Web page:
- added 2 more layers of fiberglass at the top of the transom covering at least 4-6" inside and outside and overlapping the old fiberglass to the sides
    - the stringers were bedded with thicker fiberglass mat to the bottom of the boat and to the transom. I used a slightly thicker mix of resin to fill and hold in the gaps and imperfections between the boat, transom, and layers of the stringers.
    - stringers were fiberglassed with 2 layers to cover exposed wood.
    - used wide strips of fiberglass covering the connection between the transom and stringers. These strips were also alternated between the layers of fiberglass used to cover the transom.

    The boat was originally design to take up to a 90hp outboard. I've only got a 35hp on it now which should be adequate power. I took a lot of old fiberglass out of the boat while taking the old transom out. In some places it was 1/4" or more. I'm suspicious about using that as a gauge for how much fiberglass I need to put back in simply because I can tell that the transom has been replaced once before by someone who took much less care than I have. However, I still want to make sure I've got enough support for the weight of the engine and the wear-n-tear its likely to get through normal use. Do I need to build up more layers of fiberglass for added strength?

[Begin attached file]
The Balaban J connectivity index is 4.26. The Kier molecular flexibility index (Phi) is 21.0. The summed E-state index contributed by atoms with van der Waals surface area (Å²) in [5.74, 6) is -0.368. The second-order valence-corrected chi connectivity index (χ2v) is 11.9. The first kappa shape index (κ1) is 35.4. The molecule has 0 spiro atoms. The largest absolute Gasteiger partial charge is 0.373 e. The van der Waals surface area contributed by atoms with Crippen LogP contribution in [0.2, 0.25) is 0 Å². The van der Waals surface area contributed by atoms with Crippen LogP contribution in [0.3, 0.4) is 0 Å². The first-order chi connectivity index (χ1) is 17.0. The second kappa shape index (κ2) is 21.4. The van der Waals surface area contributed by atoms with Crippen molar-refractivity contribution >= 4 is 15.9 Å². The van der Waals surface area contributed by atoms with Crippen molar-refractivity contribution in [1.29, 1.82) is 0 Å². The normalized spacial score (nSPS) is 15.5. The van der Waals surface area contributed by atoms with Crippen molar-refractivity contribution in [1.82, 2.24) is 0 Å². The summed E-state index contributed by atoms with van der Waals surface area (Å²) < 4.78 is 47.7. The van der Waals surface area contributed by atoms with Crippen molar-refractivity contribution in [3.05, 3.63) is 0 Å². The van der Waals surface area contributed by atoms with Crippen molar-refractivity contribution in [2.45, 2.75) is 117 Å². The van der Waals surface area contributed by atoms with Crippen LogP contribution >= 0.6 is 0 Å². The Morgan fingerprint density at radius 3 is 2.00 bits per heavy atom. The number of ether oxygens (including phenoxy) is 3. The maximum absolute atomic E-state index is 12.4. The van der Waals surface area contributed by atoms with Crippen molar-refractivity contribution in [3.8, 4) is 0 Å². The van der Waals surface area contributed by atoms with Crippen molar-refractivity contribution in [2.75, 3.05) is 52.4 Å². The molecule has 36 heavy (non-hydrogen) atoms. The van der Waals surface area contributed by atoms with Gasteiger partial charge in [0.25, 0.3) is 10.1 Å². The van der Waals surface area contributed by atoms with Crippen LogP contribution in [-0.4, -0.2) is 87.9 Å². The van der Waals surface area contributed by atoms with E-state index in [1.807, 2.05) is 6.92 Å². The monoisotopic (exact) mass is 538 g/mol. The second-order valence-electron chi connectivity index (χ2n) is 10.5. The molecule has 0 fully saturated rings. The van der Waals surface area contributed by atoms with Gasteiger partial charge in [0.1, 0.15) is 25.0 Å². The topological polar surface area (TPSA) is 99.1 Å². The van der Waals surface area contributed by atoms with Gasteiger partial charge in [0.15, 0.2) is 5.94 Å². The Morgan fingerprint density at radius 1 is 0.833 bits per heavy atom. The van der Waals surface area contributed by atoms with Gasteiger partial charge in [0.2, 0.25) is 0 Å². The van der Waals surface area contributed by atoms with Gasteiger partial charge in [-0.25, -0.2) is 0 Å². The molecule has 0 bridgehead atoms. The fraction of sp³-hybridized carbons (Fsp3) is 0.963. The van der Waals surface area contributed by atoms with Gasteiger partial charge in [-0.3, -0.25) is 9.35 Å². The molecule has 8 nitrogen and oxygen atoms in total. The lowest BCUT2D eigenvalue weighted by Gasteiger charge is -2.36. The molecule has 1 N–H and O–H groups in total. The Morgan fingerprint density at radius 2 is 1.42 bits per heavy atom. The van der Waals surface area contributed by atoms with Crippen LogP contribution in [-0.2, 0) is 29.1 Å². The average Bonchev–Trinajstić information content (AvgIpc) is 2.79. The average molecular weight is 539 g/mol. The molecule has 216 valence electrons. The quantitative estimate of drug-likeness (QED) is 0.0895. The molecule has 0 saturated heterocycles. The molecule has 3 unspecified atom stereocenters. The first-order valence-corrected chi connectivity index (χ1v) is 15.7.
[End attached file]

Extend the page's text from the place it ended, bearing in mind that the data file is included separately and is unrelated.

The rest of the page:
Swiss cheese
    [​IMG]

    New transom laminated in place and clamped just enough to hold in place, but not enough to push the resin out
    [​IMG]

    Outside of the transom with 2 layers of fiberglass on top of the original skin and 2 more strips at the top for extra strength that go over the top from outside-to-inside
    [​IMG]

    New stringers fiberglasses in and lightly screwed into the transom with pocket screws...mostly to hold it in place while it sets up. Used wide strips of fiberglass alternating with skins on the transom to span the 90 degree joint between stringer and transom
    [​IMG]
     
    Last edited: Jul 28, 2008
  2. dereksireci
    Joined: Jun 2004
    Posts: 163
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    Location: South Carolina

    dereksireci Senior Member

    Had to do it

    gcornelisse

    I had to reply since nobody else has.....

    Very neat work.

    When you say "covered with fiberglass" it is a very vague statement.
    Chopped stand mat, or just call it mat.
    Was it cloth, woven roving or a knitted fabric (non-woven)
    All these different types of fiberglass have uses for which they are appropriate.
    Look at each area and try to imagine the forces acting on it when the boat is in use, or being towed over a rail road crossing on a trailer at high speed when you're finished fishing and want to get home.